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Sganarelle, or, the Self-Deceived Husband   By: (1622-1673)

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Sganarelle, or, the Self-Deceived Husband is a comedic play written by an unknown author during the late 17th century. Set in France, it follows the story of Sganarelle, a middle-aged man who finds himself entangled in a web of deceit and absurdity.

The play begins with Sganarelle, a husband who believes he has the perfect marriage. However, he soon discovers that his wife, Martine, has been engaging in an affair. Unbeknownst to Sganarelle, Martine concocts a plan to convince her husband that he is suffering from a mysterious and incurable illness. This ploy aims to make him more docile and forgiving towards her actions.

As the story progresses, Sganarelle meets a group of quacks who exploit his gullibility. They manipulate him into believing that he possesses tremendous medical knowledge and convince him to become a fake doctor.

The play delves into themes of deception, male naiveté, and the absurdity of societal norms. Sganarelle's character exemplifies the self-deception that often occurs within relationships, where individuals choose to overlook faults or remain oblivious to the truth in order to maintain a facade of happiness.

The author skillfully employs satire and farce to critique societal expectations and the power dynamics within marriage. Sganarelle's journey from a self-assured husband to a deluded doctor serves as a witty commentary on the flaws and vulnerabilities underlying human nature.

One of the play's standout strengths lies in its vibrant and comical cast of characters. Sganarelle's interactions with the eccentric quacks, as well as his odd encounters with various patients, create moments of hilarity throughout. The play often relies on physical comedy and witty banter, resulting in a light-hearted and enjoyable reading experience.

Moreover, the plot's twists and turns keep the reader engaged, as Sganarelle's actions become increasingly outrageous. The play's relatively short length also contributes to its fast pace, allowing the story to unfold swiftly without any unnecessary detours.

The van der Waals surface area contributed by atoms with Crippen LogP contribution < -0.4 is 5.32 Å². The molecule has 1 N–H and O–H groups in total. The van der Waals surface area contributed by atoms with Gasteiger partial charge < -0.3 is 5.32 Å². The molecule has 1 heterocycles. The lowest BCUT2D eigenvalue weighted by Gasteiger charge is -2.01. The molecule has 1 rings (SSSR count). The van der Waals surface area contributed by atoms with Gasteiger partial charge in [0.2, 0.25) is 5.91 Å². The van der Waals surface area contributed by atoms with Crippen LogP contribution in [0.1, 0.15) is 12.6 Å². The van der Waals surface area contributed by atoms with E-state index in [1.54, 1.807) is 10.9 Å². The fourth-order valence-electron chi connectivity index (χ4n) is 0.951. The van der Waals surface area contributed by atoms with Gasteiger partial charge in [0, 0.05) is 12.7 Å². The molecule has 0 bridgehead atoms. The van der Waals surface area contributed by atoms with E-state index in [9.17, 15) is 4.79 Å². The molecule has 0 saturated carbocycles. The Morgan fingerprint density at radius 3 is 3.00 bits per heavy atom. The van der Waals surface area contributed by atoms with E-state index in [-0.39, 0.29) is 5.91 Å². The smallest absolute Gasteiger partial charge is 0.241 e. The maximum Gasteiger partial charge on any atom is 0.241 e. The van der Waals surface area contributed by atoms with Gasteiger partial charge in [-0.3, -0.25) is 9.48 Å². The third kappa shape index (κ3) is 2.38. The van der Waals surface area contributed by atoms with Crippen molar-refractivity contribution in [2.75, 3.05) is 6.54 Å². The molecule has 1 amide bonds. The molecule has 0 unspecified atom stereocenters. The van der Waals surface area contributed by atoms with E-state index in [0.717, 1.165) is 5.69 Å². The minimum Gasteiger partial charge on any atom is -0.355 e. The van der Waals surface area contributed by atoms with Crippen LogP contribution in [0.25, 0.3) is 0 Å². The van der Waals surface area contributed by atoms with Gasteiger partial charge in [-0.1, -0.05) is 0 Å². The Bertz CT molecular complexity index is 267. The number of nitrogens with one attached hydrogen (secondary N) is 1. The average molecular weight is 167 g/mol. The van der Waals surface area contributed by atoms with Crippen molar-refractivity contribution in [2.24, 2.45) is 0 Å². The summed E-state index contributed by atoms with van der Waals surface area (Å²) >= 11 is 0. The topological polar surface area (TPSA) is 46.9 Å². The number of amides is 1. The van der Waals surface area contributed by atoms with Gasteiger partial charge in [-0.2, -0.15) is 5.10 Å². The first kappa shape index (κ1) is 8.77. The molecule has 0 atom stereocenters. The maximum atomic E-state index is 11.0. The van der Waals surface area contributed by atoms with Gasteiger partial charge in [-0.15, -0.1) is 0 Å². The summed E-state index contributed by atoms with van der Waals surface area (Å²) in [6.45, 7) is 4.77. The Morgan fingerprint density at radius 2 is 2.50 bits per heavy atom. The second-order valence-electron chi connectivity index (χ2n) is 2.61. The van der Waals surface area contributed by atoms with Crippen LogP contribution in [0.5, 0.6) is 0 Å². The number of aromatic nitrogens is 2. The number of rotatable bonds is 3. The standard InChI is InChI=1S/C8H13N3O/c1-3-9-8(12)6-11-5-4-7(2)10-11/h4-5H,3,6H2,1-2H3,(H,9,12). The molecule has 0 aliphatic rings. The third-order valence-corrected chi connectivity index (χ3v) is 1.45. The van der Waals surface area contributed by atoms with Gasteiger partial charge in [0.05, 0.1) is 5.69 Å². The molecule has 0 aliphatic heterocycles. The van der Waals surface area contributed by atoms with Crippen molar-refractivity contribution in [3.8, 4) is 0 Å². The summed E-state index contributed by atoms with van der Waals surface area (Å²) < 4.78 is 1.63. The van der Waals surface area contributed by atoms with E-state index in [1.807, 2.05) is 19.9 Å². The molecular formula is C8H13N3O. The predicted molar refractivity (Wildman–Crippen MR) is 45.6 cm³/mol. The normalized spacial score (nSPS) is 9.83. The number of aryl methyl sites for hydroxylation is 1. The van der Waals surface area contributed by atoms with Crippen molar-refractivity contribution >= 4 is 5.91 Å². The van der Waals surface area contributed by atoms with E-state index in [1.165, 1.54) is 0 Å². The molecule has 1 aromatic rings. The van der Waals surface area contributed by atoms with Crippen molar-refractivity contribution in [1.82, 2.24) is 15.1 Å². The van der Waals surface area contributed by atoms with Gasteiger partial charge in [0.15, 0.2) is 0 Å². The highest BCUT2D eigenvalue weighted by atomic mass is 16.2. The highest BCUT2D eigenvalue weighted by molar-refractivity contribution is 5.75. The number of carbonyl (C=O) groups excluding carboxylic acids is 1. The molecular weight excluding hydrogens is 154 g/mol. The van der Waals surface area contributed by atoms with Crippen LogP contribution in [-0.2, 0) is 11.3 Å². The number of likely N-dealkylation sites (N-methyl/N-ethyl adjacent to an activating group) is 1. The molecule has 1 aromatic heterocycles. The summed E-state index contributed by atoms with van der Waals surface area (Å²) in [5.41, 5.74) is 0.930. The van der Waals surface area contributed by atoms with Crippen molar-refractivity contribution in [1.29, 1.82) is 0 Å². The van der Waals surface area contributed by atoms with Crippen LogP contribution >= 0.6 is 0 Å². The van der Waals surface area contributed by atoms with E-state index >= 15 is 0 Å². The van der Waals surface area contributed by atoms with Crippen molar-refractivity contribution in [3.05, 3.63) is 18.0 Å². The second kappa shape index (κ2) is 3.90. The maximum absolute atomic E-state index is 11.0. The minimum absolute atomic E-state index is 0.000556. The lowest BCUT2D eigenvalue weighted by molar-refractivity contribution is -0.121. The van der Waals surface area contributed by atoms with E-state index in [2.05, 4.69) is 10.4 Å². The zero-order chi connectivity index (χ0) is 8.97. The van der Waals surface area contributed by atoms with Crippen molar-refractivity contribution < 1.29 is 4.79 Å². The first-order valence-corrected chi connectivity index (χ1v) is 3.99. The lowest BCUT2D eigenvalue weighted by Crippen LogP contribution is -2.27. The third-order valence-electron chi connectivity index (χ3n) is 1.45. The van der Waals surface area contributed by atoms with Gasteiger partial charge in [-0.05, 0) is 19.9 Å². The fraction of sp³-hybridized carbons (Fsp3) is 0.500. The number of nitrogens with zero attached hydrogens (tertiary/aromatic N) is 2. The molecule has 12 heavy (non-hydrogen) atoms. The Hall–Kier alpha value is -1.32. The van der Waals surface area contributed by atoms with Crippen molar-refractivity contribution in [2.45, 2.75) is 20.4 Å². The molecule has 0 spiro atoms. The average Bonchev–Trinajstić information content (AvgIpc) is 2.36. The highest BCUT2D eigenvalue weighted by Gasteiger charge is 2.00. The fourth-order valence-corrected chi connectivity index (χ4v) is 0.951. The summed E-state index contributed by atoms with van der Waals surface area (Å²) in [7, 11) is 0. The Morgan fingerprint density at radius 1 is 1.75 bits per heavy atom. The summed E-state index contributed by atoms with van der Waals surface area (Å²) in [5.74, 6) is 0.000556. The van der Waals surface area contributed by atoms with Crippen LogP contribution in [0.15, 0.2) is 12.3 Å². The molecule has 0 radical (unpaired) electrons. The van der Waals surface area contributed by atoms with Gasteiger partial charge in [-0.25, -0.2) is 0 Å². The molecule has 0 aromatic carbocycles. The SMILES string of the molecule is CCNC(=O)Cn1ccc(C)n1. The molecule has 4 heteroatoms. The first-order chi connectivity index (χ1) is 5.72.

However, one drawback of this play is the lack of character development. Sganarelle's transformation is primarily driven by external forces, and his personal growth or self-reflection is limited. While the comedic elements are entertaining, the play does not offer deep insights into the human condition or provoke thought-provoking questions.

Overall, Sganarelle, or, the Self-Deceived Husband is a humorous and lively play that offers a satirical critique of societal expectations and the pitfalls of self-deception. Its witty dialogue, absurd situations, and comical characters make for an enjoyable reading experience. While it may lack a profound exploration of its themes, it remains a classic example of French farce and a testament to the enduring popularity of comedic plays from the 17th century.

First Page:






28TH MAY, 1660.


Six months after the brilliant success of the Précieuses Ridicules , Molière brought out at the Théâtre du Petit Bourbon a new comedy, called Sganarelle, ou le Cocu Imaginaire , which I have translated by Sganarelle, or the self deceived Husband . It has been said that Molière owed the first idea of this piece to an Italian farce, Il Ritratto ovvero Arlichino cornuto per opinione , but, as it has never been printed, it is difficult to decide at the present time whether or not this be true. The primary idea of the play is common to many commedia dell' arte , whilst Molière has also been inspired by such old authors as Noël Du Fail, Rabelais, those of the Quinze joyes de Mariage , of the Cent nouvelles Nouvelles , and perhaps others.

The plot of Sganarelle is ingenious and plausible; every trifle becomes circumstantial evidence, and is received as conclusive proof both by the husband and wife. The dialogue is sprightly throughout, and the anxious desire of Sganarelle to kill his supposed injurer, whilst his cowardice prevents him from executing his valorous design, is extremely ludicrous... Continue reading book >>

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